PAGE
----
On 2 August 1927 Ivy married RoyJesse Brown, son of Jasper Pascal Brown & Rose Ella Brumfield.[5] They were married in the parlor of Ivy’s parents’ house. Nineteen year old Ivy wore a simple white dress but had no veil or flowers. A friend played the Wedding March on the piano while Ivy and Roy stood in the parlor and became husband and wife. Her mother, Regina, cooked a big dinner for the family to enjoy after the brief ceremony. After dinner Ivy and Roy went to his apartment in Rittman where they began their life together.[6]

My father, Delbert K Brown was born 27 July 1928 at their home on Grant Street in Rittman. He would be the oldest of seven children: Leo, Genevieve, Jeanette, Larry, Robert & William. The youngest child was born in NY, after the family had moved to Columbia Co., NY.

The 1930 U. S. Census shows Roy and Ivy Brown in Rittman, Ohio with one child, a son named Delbert. Roy was a “Mill Right.”[7]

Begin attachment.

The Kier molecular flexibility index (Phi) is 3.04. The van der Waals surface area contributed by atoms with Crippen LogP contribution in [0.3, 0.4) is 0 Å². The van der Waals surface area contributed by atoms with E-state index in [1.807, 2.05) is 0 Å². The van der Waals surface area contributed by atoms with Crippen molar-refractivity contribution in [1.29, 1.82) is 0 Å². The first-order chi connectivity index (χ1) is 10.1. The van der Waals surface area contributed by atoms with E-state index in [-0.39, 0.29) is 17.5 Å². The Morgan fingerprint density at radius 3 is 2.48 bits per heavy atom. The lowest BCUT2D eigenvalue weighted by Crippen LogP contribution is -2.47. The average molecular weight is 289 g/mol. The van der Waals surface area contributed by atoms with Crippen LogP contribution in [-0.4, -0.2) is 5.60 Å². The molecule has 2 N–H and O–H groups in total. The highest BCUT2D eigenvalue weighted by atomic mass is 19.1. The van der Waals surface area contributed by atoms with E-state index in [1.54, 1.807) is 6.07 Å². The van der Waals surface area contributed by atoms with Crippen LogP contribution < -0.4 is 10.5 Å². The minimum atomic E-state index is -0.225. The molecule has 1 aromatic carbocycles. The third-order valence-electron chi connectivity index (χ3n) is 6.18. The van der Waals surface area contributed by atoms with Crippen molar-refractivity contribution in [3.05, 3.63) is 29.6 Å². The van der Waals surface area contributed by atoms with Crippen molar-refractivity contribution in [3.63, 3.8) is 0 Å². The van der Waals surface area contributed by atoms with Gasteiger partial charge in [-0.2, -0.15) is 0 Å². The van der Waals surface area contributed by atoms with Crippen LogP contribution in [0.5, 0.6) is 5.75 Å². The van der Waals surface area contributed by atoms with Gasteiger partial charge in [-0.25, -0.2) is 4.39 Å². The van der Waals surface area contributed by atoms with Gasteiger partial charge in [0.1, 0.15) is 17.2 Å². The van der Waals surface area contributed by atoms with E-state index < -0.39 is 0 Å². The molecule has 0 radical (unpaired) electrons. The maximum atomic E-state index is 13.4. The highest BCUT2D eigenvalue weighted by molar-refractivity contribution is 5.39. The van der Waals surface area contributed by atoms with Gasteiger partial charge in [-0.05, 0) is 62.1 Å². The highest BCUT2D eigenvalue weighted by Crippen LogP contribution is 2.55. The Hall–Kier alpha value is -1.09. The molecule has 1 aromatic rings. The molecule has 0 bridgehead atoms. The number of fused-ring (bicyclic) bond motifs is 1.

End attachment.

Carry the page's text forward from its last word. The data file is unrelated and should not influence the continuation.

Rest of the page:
During the Depression Ivy had a big garden to help feed her family. My grandmother told me, “You could buy a bushel basket of green beans for a dollar. And you could buy peaches for a dollar and tomatoes and things like that. I canned everything I could. Everybody was doing it so you couldn’t find any quart jars. You could find gallons if you were lucky. That’s what we did.” She also took boarders into their house. Ivy said, “I had eight boarders and three roomers and three little kids.” She explained that, “A boarder just eats there and a roomer just has a room there. Some of them had both and some of them just had one.” A boarder paid seven dollars a week to eat at her house. A roomer paid three dollars a week to sleep there.[8] My uncle, Leo Brown, said that some of the boarders were relatives. He said, “Some of them were Browns and other family members from Mississippi who came up to try and find work.” [9]